WHA Post-Acute Care Work Group Refines Focus, Develops Guiding Principles
Hospitals continue to increase their focus on post-acute care as they assume greater responsibility for patient outcomes following discharge from the hospital. The goal of WHA’s recently formed Post-Acute Care Work Group is to develop policy initiatives that improve the ability of hospitals and health systems to provide or locate post-acute care for their patients.
The Work Group held its second meeting March 3 at the WHA offices in Madison and began framing principles that will guide the development of its policy recommendations. The Work Group decided to focus its efforts on post-acute care provided during the first 90 days following a patient’s discharge from an acute care hospital. This focus is due, in part, to the impact of federal payment policies, including readmission penalties and bundled payments.
Additional guiding principles developed by the Work Group at the meeting recognize the increasing need for hospitals and post-acute providers to closely collaborate to improve patient outcomes after a hospitalization. The Work Group also recognized the challenges facing hospitals when planning for post-acute care for specific patient populations, including pediatric patients, patients with the most complex medical needs, patients who have dementia and mental health challenges and patients at the end of life. Shortages of direct care workers in post-acute settings, burdensome regulatory requirements, and reimbursement policies will also be addressed by the Work Group as it develops its policy recommendations. Finally, the Work Group will examine ways to improve access to high-quality, timely post-acute care.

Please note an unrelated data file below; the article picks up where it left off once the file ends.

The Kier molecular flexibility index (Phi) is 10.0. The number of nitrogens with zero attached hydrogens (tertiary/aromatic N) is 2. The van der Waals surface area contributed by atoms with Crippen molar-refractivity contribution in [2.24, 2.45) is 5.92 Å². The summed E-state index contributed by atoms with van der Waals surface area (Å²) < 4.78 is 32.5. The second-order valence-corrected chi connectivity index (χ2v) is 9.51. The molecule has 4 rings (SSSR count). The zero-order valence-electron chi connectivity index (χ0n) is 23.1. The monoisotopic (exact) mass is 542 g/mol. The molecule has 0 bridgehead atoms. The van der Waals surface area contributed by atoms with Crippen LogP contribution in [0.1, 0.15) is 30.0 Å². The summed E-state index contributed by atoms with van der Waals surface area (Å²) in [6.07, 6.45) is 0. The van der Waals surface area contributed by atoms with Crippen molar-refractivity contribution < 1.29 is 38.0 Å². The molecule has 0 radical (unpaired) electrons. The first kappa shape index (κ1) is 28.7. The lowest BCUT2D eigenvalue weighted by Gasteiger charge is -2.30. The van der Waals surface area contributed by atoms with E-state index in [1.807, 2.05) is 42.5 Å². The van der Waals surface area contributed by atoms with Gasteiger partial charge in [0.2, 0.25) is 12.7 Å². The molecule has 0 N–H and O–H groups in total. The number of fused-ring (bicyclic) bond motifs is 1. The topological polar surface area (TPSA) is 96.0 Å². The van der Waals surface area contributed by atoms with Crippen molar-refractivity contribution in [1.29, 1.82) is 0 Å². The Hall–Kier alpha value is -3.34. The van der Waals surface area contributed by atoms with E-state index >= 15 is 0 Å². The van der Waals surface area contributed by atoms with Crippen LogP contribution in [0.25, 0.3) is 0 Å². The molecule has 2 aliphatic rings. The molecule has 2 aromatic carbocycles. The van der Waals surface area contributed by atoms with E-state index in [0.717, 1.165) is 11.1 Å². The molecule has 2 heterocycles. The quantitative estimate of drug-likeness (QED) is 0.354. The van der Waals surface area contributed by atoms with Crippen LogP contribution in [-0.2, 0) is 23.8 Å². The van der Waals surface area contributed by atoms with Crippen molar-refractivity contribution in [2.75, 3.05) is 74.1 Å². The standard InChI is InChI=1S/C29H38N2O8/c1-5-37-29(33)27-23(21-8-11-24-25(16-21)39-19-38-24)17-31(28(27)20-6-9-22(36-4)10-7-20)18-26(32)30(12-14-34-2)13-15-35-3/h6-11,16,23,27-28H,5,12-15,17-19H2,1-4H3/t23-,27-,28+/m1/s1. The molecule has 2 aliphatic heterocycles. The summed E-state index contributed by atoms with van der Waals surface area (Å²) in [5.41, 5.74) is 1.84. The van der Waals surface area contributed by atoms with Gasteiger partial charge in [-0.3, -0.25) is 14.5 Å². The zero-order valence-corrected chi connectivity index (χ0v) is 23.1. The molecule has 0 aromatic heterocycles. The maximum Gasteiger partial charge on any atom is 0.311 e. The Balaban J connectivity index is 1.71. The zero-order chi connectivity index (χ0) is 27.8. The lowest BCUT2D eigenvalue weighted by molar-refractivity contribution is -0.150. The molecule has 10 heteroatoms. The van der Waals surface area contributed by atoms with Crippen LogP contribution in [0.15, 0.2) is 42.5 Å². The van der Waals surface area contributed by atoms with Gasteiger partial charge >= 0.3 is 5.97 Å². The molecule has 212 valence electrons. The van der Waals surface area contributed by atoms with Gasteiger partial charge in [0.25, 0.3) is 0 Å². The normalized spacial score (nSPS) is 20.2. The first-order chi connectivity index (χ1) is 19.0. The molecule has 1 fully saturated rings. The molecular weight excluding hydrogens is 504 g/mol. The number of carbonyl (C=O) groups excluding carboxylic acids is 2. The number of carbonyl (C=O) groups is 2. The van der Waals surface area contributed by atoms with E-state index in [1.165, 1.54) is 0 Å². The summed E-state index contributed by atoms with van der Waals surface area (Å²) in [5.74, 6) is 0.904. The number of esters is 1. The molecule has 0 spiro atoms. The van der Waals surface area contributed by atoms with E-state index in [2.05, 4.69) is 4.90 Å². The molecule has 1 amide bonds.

The Work Group reviewed provisions in Gov. Scott Walker’s budget bill that affect post-acute care. Some of the significant items that may have an impact on post-acute care are rate increases targeted to the nursing home and personal care direct care workforce; elimination of the waiting lists for the Children’s Long-Term Support Program; increased funding for the Wisconsin Rural Physician Residency Assistance Program; and funding for the Board on Aging and Long-Term Care to provide ombudsman services to participants in the Include, Respect, I Self-Direct (IRIS) program.
WHA will continue to monitor these and other budget items, as well as advocate for provisions advantageous to our membership.
This story originally appeared in the March 10, 2017 edition of WHA Newsletter